World Alzheimer’s Month is run by Alzheimer’s Disease International which is held every September. The event has been running since 2012, and September 21st is World Alzheimer’s day.
What is Alzheimer’s?
Alzheimer’s is a progressive disease, where dementia symptoms gradually worsen over a number of years. In its early stages, memory loss is mild, but with late-stage Alzheimer’s, individuals lose the ability to carry on a conversation and respond to their environment. The exact cause of Alzheimer’s disease is not yet fully understood.
Signs included for Alzheimer’s –
- Confusion, disorientation and getting lost in familiar places
- Problems moving around without assistance or performing self-care tasks
- Personality changes, such as becoming aggressive, demanding and suspicious of others
- Hallucinations (seeing or hearing things that are not there) and delusions (believing things that are untrue)
- Low mood or anxiety
How are people affected?
Carers are most likely to be affected mentally as they often feel the profound effect the role can have on their own lifestyle. Spending long hours providing care, juggling their own needs with those of the person they are caring for, and forfeiting their social time. As a result, carers of people with dementia are more likely to experience stress and depression.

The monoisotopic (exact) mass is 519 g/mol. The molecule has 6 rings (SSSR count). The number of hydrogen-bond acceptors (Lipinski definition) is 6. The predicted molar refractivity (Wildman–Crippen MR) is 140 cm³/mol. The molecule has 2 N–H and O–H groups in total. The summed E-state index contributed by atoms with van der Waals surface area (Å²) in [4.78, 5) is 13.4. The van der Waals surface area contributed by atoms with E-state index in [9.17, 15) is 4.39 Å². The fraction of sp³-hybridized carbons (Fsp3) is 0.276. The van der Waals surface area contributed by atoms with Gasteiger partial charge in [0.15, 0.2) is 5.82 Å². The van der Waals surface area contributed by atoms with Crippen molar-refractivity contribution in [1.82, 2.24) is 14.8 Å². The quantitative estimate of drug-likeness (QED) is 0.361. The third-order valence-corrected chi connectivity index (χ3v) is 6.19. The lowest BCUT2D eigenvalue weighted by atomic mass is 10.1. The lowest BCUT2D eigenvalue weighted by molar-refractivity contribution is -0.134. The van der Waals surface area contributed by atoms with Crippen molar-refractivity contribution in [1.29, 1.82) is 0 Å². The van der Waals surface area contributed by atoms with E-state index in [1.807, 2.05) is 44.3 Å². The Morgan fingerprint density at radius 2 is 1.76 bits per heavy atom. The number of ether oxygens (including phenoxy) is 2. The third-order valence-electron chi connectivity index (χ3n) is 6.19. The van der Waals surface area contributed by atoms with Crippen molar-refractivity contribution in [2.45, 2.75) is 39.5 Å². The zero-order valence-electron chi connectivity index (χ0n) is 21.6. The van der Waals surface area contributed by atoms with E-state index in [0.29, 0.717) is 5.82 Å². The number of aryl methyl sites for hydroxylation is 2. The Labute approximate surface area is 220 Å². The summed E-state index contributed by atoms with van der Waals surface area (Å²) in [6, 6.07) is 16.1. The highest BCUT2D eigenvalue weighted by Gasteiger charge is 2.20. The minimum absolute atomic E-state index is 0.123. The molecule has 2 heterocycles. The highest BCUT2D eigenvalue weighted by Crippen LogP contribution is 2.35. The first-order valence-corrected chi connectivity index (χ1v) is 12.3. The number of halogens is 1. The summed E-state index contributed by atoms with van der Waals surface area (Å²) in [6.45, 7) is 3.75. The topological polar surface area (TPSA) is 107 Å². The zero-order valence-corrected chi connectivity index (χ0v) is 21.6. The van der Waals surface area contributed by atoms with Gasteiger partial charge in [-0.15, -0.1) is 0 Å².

Alzheimer’s can have a big impact on the person’s family. It is quite common for them to feel guilty, angry and even grief. They can feel guilty for the way the person with dementia was treated in the past, guilty at feeling embarrassed by their odd behaviour, guilty for lost tempers or guilty for not wanting the responsibility of caring for a person with dementia.
Treatments for looking after yourself whilst a family member has Alzheimer’s
If you’re experiencing signs of grief, guilt or anger and you feel you aren’t coping with the stress. Here are a few ways that could help.
- Share responsibility – making a list of everyone’s role and their responsibilities. This will help take a lot of pressure of yourself and the family.
- Meet regularly – This will help for you to meet regularly to discuss any concerns you have
- Communication – If you’re feeling angry or stressed, talking with family members together and being honest with each other.
At The Eaves, we have Counsellors, Psychotherapists and Psychologists that can offer help with bereavement, stress, guilt and anger. If you are looking for someone to speak to, you can contact our referrals team on 01483 917000 who would be more than happy to help you find a suitable therapist for your needs.